Library regulars know that I wear two hats, maybe a bit unsteadily at times. I'm a librarian, with all the detail-oriented, fact-finding, info-seeking skills implied. But I'm also a fiber artist--art quilter, knitter, and maker of art-to-wear. My personal blogroll consists of about 98% fiber-oriented sites and I can't help but mix the two worlds whenever I can.
I love my library work, but my art ventures are so valuable to me--they keep me balanced and happy. And my co-workers and our library patrons are understanding when I occasionally come to work with blue hands after a fabric-dyeing session.
With that in mind, I'll be including more art-related topics here--things that inspire me as I slog through enjoy my days researching and serving the public. Maybe they'll inspire you too and provide a little glimmer to get you through the day.
With that said, the Victoria and Albert Museum in London is widely known as the repository of the cream of the crop of fiber arts. Its website offers a huge array of goodies--arts news, images, children's activities, and web links to other sites.
If you are a knitter, here is their list of the best knitting blogs.
The Internet has evolved some unique opportunities for creativity and venues for building community. Or you can be creative and build community all at the same time. You can spend WAAAAY too much time investigating and perusing all that's available. But do take some time to give these great sites at least a look-see.
Photo Friday announces a weekly theme and hundreds of folks submit photographs. Always fun and sometimes astonishing.
Not to be outdone, Illustration Friday announces a theme and artists post drawings. Another jump-start to the creative juices.
Claire Robertson, a young Australian mom and illustrator who maintains a wonderful blog called Loobylu, has begun A Month of Softies at her site. She suggests a loose theme and participants make three-dimensional figures--dolls, stuffed toys, etc. The idea is that the items be sold for charity, but it would be awfully difficult to part with some of these very fun works of art.
Blogs bring the world to us with marvelous immediacy. Events on the other side of the planet are no longer far distant and unconnected to our daily lives. People very like ourselves are going about their daily lives despite war and atrocities on their own soil. And now they can bear witness with the world as an audience.
In August of 2003, a young Iraqi woman began blogging about her life amid war and occupation. She calls herself Riverbend and her blog is called Baghdad Burning. Her journaling has been compiled into a new book, also called Baghdad Burning. Alternet offers an interview with Riverbend.
It has helped me realize that the many people all over the world (but especially in the U.S. and UK) are quite naive and uninformed. It was disturbing to see their emails making claims that simply weren't true. For example, the Western perception of women in Iraq prior to the war. Until I began writing the blog, I had no idea that many Americans thought Iraqi women were like Afghani women or Saudi women. I had no idea that many Americans thought their military had brought computers and internet into Iraq.
Trevor Romain struggled with learning disabilities and the small-minded type of art teachers who flat-out tell children they are untalented. But he wanted to be an artist and he believed in himself. Despite over 400 rejection letters, Trevor persisted until he found his audience. Today he has over a million books in print in 14 languages. He concentrates on children and their issues--homework, dealing with bullies, etc., and he's one of those blessed souls who has not forgotten what it's like to be a kid.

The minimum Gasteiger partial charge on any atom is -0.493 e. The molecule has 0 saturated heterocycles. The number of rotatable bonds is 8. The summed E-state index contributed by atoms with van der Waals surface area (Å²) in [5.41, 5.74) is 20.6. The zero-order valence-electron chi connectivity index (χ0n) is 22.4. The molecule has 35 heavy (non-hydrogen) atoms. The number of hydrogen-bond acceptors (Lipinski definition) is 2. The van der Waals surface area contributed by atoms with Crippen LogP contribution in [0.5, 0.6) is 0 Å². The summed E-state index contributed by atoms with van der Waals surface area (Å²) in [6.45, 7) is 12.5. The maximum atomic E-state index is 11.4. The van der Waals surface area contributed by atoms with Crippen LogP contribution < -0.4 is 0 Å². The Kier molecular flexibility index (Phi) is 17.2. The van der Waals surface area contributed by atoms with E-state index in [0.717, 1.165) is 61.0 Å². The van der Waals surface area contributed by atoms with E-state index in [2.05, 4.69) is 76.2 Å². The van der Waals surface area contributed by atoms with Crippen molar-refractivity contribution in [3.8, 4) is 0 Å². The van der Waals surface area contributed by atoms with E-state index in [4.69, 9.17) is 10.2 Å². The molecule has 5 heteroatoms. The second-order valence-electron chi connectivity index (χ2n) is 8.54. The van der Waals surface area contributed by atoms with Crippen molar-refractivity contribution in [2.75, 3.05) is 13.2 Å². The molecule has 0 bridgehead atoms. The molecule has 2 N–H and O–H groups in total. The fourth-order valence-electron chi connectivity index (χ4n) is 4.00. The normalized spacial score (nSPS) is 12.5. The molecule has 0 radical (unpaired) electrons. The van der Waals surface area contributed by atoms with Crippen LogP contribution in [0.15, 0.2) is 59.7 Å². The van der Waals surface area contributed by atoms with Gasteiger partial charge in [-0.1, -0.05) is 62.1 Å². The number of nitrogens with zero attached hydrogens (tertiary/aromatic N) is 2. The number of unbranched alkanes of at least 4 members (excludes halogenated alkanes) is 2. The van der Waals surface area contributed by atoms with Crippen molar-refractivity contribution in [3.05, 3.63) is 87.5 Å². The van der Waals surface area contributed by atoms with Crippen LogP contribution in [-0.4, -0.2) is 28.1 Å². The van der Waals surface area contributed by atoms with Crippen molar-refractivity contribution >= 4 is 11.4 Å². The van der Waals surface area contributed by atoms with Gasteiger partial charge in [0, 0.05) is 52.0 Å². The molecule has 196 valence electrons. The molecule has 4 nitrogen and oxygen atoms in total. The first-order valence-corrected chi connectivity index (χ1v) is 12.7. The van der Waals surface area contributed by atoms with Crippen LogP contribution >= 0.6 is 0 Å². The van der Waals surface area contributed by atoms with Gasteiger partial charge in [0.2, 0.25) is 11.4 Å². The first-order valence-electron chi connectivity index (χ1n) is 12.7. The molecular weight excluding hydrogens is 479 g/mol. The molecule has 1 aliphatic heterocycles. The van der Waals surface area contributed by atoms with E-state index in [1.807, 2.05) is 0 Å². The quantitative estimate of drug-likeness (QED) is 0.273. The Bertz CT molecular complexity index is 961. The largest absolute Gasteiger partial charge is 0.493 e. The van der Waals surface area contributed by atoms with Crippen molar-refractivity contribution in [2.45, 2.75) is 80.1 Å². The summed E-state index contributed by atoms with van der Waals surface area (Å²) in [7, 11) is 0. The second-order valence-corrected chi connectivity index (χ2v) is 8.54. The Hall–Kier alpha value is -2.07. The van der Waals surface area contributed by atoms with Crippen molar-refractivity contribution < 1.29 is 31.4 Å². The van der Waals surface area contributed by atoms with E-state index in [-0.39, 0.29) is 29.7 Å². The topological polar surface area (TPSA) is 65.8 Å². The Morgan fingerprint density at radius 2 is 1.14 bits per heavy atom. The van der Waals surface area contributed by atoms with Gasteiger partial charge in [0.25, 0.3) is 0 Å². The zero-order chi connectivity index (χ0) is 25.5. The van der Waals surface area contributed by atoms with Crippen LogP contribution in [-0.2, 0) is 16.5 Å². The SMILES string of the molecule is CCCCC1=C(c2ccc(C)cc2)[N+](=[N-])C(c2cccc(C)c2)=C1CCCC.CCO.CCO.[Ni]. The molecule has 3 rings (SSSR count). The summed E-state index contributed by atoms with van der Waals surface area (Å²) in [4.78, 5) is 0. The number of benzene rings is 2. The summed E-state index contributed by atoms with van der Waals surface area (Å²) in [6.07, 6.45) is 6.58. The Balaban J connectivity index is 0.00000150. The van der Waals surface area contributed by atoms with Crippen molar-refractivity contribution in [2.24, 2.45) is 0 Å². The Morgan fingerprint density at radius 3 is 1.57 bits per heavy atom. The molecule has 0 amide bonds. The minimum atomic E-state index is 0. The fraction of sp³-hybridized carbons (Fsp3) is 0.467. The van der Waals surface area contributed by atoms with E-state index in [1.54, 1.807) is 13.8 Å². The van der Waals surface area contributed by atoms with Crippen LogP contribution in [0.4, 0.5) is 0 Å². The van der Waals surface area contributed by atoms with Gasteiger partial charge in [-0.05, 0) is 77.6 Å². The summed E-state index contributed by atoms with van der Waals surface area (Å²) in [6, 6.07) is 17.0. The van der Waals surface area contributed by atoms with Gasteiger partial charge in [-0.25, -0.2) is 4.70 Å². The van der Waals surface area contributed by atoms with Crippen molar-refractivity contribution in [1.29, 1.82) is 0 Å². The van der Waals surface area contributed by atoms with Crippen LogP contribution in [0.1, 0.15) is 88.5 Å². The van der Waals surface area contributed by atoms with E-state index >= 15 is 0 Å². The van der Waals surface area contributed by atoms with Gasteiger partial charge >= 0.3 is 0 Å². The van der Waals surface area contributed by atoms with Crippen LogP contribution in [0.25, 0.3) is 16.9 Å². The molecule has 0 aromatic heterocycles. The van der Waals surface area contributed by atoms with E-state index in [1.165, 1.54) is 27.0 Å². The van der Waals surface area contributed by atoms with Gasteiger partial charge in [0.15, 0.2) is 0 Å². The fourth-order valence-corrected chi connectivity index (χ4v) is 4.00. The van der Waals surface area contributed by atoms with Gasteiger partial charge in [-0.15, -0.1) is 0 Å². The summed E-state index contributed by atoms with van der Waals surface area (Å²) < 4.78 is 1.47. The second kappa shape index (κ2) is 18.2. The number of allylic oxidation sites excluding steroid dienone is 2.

As an artist and author who has a great deal to say about playing the hand you're dealt and ultimately winning at life, his blog is full of life-affirming tales and drawings.
From the beginning, I've had a Bookmarks list on the right panel of this page. Up to now, I've only linked to the main Alice Baker Library site. The time has come to add some links to worthwhile blogs which consistently offer great information.
Today I'm adding links to two blogs maintained by Tasha Saecker, the very able director of the Green Lake, WI, library. She led a workshop on library blogs at last fall's Wisconsin Libraray Association conference. This workshop was the Aha! moment I needed to realize what a blog could do for our library. AliceBakerBlog is the result.
There's been lots of buzz in the last few weeks over the book French Women Don't Get Fat by Mireille Guiliano. The Morning News has gathered a group of French food bloggers to discuss the bestseller and the reality of French women and their eating habits.
If the French could learn anything from Americans, that would be to have more fun with the food, while Americans could definitely be introduced to portion control.
Food blogs are a not-to-be-missed subset of the current blog proliferation. They're a great way to sneak into the kitchens of the great and the not-so-great--a fun way to live vicariously. One of these days, I'll post a more extensive list of fun-to-explore food blogs and we can all overdose on them.
Today is a good day to highlight one of the best-done food blogs around. It's called Chocolate and Zucchini, and it's the province of a young Parisian woman named Clotilde Dusoulier. She spent some time living in California, and is very fluent in English. The blog is in English and that's one of the big reasons that it makes Parisian ways with food seem very accessible.
Clotilde and her blog are profiled in today's San Francisco Chronicle. Bon appetit!